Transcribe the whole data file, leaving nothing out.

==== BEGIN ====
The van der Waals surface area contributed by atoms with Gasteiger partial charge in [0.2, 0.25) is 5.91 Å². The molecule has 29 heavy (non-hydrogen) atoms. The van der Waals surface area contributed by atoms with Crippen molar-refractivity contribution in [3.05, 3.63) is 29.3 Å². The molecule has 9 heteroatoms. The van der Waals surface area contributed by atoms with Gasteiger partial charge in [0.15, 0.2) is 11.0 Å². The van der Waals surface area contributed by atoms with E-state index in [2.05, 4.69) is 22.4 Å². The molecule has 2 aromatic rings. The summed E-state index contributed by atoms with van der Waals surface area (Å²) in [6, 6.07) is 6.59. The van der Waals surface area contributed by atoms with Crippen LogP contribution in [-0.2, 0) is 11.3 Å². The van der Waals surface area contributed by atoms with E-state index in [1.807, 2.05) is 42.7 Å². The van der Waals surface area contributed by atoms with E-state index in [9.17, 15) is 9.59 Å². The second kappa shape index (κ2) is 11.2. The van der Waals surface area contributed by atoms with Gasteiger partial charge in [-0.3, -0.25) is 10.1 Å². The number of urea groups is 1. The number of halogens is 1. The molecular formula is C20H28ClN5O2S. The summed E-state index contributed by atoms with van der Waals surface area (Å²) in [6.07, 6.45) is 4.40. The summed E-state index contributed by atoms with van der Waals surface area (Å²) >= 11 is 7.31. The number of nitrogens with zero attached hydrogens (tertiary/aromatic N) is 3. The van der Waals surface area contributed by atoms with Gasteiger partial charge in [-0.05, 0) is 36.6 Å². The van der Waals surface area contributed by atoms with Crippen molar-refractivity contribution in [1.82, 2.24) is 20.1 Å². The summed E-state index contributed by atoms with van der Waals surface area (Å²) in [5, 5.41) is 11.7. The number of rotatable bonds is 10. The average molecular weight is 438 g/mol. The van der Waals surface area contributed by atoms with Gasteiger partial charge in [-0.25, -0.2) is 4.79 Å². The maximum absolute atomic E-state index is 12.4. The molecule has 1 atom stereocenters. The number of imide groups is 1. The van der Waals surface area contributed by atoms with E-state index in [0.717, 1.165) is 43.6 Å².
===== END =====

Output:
The van der Waals surface area contributed by atoms with Gasteiger partial charge in [0.2, 0.25) is 5.91 Å². The molecule has 29 heavy (non-hydrogen) atoms. The van der Waals surface area contributed by atoms with Crippen molar-refractivity contribution in [3.05, 3.63) is 29.3 Å². The molecule has 9 heteroatoms. The van der Waals surface area contributed by atoms with Gasteiger partial charge in [0.15, 0.2) is 11.0 Å². The van der Waals surface area contributed by atoms with E-state index in [2.05, 4.69) is 22.4 Å². The molecule has 2 aromatic rings. The summed E-state index contributed by atoms with van der Waals surface area (Å²) in [6, 6.07) is 6.59. The van der Waals surface area contributed by atoms with Crippen LogP contribution in [-0.2, 0) is 11.3 Å². The van der Waals surface area contributed by atoms with E-state index in [1.807, 2.05) is 42.7 Å². The van der Waals surface area contributed by atoms with E-state index in [9.17, 15) is 9.59 Å². The second kappa shape index (κ2) is 11.2. The van der Waals surface area contributed by atoms with Gasteiger partial charge in [-0.3, -0.25) is 10.1 Å². The number of urea groups is 1. The number of halogens is 1. The molecular formula is C20H28ClN5O2S. The summed E-state index contributed by atoms with van der Waals surface area (Å²) in [6.07, 6.45) is 4.40. The summed E-state index contributed by atoms with van der Waals surface area (Å²) >= 11 is 7.31. The number of nitrogens with zero attached hydrogens (tertiary/aromatic N) is 3. The van der Waals surface area contributed by atoms with Gasteiger partial charge in [-0.05, 0) is 36.6 Å². The van der Waals surface area contributed by atoms with Crippen molar-refractivity contribution in [1.82, 2.24) is 20.1 Å². The summed E-state index contributed by atoms with van der Waals surface area (Å²) in [5, 5.41) is 11.7. The number of rotatable bonds is 10. The average molecular weight is 438 g/mol. The van der Waals surface area contributed by atoms with Gasteiger partial charge in [-0.25, -0.2) is 4.79 Å². The maximum absolute atomic E-state index is 12.4. The molecule has 1 atom stereocenters. The number of imide groups is 1. The van der Waals surface area contributed by atoms with E-state index in [0.717, 1.165) is 43.6 Å².